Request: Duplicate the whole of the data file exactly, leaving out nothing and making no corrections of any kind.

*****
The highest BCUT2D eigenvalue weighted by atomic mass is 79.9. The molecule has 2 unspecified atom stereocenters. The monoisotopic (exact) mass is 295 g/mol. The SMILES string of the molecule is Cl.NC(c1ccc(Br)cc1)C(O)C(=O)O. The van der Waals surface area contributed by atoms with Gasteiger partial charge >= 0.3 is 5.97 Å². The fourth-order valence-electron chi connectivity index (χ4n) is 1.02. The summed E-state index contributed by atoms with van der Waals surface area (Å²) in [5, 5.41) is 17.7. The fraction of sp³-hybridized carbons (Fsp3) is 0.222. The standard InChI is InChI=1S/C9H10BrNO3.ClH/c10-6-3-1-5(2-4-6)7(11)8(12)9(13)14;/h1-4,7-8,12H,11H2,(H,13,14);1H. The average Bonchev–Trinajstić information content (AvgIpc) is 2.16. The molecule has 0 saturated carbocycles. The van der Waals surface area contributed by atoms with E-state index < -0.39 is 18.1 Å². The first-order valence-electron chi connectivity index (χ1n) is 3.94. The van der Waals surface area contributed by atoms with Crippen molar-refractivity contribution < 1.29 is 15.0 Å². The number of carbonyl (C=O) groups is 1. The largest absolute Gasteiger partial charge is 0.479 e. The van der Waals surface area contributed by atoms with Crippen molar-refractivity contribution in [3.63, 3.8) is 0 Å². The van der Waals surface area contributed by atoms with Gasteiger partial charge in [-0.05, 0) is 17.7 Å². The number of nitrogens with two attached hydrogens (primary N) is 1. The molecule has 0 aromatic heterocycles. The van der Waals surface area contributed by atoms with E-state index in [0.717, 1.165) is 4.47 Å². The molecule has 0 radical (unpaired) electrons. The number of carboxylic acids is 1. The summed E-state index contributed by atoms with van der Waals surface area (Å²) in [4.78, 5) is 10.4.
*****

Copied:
The highest BCUT2D eigenvalue weighted by atomic mass is 79.9. The molecule has 2 unspecified atom stereocenters. The monoisotopic (exact) mass is 295 g/mol. The SMILES string of the molecule is Cl.NC(c1ccc(Br)cc1)C(O)C(=O)O. The van der Waals surface area contributed by atoms with Gasteiger partial charge >= 0.3 is 5.97 Å². The fourth-order valence-electron chi connectivity index (χ4n) is 1.02. The summed E-state index contributed by atoms with van der Waals surface area (Å²) in [5, 5.41) is 17.7. The fraction of sp³-hybridized carbons (Fsp3) is 0.222. The standard InChI is InChI=1S/C9H10BrNO3.ClH/c10-6-3-1-5(2-4-6)7(11)8(12)9(13)14;/h1-4,7-8,12H,11H2,(H,13,14);1H. The average Bonchev–Trinajstić information content (AvgIpc) is 2.16. The molecule has 0 saturated carbocycles. The van der Waals surface area contributed by atoms with E-state index < -0.39 is 18.1 Å². The first-order valence-electron chi connectivity index (χ1n) is 3.94. The van der Waals surface area contributed by atoms with Crippen molar-refractivity contribution < 1.29 is 15.0 Å². The number of carbonyl (C=O) groups is 1. The largest absolute Gasteiger partial charge is 0.479 e. The van der Waals surface area contributed by atoms with Crippen molar-refractivity contribution in [3.63, 3.8) is 0 Å². The van der Waals surface area contributed by atoms with Gasteiger partial charge in [-0.05, 0) is 17.7 Å². The number of nitrogens with two attached hydrogens (primary N) is 1. The molecule has 0 aromatic heterocycles. The van der Waals surface area contributed by atoms with E-state index in [0.717, 1.165) is 4.47 Å². The molecule has 0 radical (unpaired) electrons. The number of carboxylic acids is 1. The summed E-state index contributed by atoms with van der Waals surface area (Å²) in [4.78, 5) is 10.4.